|Reviews for Kingdom of Silver|
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I would have given this 10 but the setting of another tomb wasn't original. However this aside, it is an entertaining story and pulls together more of the world of big finish with Orion, which gives the feel of depth, history and belief. The doctor is even surprised and caught off guard which is refreshing. Part four adds a real personal feel and perhaps sadness.
|By:||Matthew David Rabjohns, Bridgend, United Kingdom|
|Date:||Saturday 1 November 2008|
|Rating: || 10|
I must say i was more than a little dissapointed with the way the bbc brought back the cybermen in the new series of doctor who. im not saying they arent impressive, they are brilliant new designs, but the two stries to feature them are so so lame and boring it almost beggars belief. Even when appaently Age of steel took elements of the brilliant Spare Parts and yet failed to deliver the same impact as this play. Just a load of gas if you ask me. Lets hope the Christmas special sees them finally really return this year. A vain hope i imagine, but im willing to hope im impressed.
The big finish team always hit the top with cyber adventures though, and they have done it yet again with the brilliant tale known as KINGDOM OF SILVER. The acting and the storyline is what should have been put on the screen instead of the drivvel weve had so far from bbc wales. Sylveser Mccoy and everyone involved in this story seems to really enjoy this story. And Terry Molloy is great as playing a good man for a change. The cybermen are very very well portrayed and acually very well emotionless too. but this story has all the grit and impact of pare Parts whilst not being just a bland copy of other cyber tales.
The fact that its on a tomb planet again is so ok and it isnt a bad thing anyway. This is a climatic and very well produced play. This is what real cybermen stories should be about. set against a backdrop of fear of becoming metal men. The whole cast in this story is very strong indeed too. And why is it there are so many good characters who never ever beome companions.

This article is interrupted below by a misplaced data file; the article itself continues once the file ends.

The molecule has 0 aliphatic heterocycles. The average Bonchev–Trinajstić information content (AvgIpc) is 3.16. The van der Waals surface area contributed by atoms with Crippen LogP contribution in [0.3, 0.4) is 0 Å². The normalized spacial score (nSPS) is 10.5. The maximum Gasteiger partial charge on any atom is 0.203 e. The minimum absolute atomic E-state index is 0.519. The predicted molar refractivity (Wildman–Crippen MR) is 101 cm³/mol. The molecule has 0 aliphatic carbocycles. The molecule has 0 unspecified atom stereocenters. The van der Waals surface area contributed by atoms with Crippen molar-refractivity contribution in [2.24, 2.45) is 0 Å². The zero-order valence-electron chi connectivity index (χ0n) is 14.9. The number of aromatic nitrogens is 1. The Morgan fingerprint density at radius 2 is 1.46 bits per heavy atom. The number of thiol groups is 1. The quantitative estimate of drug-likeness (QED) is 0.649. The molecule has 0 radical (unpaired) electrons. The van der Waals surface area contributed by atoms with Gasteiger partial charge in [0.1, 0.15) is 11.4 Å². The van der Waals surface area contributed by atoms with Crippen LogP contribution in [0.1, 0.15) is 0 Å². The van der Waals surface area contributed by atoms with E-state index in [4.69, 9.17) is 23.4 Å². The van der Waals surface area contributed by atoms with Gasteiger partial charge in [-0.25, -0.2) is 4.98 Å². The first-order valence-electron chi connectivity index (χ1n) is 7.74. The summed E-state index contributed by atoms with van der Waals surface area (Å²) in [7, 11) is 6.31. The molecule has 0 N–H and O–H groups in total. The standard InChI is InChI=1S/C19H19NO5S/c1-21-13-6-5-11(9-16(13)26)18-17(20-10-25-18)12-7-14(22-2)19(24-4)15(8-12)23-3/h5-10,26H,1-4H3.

The bonus story Keepsake is another marvel of a story. exploring the fate of the two androids in thefirst story. these really are like tales of the unexpected, just far better of course. a tale of so called superior technological people and being no better than humans of course. So this is one of the finest audio plays for a long while. Bring on the cybermen!
|By:||Doug, Pocono Summit, PA, USA|
|Date:||Friday 12 June 2009|
|Rating: || 7|
Judging from the somewhat low rating here, I didn't expect a lot from Kingdom of Silver. I was pleasantly surprised.
This is a well-paced story, with some nice character development without overdoing it. The story and dialogue flow very nicely, and I found myself drawn into the world of Tasak, with its formerly warring houses drawing together to move forward in peace, unaware of the looming Cyber threat that is about to unfold, and the off-world visitors who happen to be there, getting caught up in the events taking place. When I find the episodes are suddenly already over without me expecting it, I know it's a good story.
The sound design here is excellent, with some superb voicing work for the Cybermen, including a very interesting transformation scene... Which brings me to the one point here that is a problem for me - this story in a small way makes the Cybermen like the Borg, which I feel is a mistake. This is not the way the Cybermen have ever done things, and is inconsistent with their basic characteristics. And we have another dire musical score here, if it can be called that, akin to The Death Collectors, which is okay, but leaves me with a mixed opinion on it. It seems that the brief for these stories of the companionless-Seventh-Doctor-near-the-end-of-his-life is to frame him in a dark, dire, serious atmosphere.
The single-episode Keepsake is something of an encore for Kingdom of Silver, or a little addendum. I found it somewhat confusing to the ear/brain because two of the primary actors from the previous story appear here as well, with basically identical voicing and acting, as different characters. And as a final comment, it's really kind of interesting to realize just how much modulation has been used in the voicing of Davros by Terry Molloy in other stories, because he sounds really different here. You'd never know it was the same actor. And he does a fine job, by the way.
|Interesting, but Predictable|
|By:||David Layton, Los Angeles, United States|
|Date:||Friday 12 July 2019|
|Rating: || 7|
A steampunk society with a medieval political organization has found some strange, ancient artifacts on an island. They call the site "The Heart." The Doctor arrives and connects with a pair of android agents from the Orion War (the war between humans and androids featured in other Big Finish audios) who are searching for Cyberman technology. The plot unfolds mostly as predicted - The Cybermen are reactivating, ready to convert any and all. The Doctor has to fight both the Cybermen and the political upheavals of this culture to prevent the complete takeover of the world. There is also the subplot of how the androids are becoming more human-like. This is a three plus one set, so after the main three-part story, there is a one-part follow-up in which we learn of the fate of the androids after this adventure.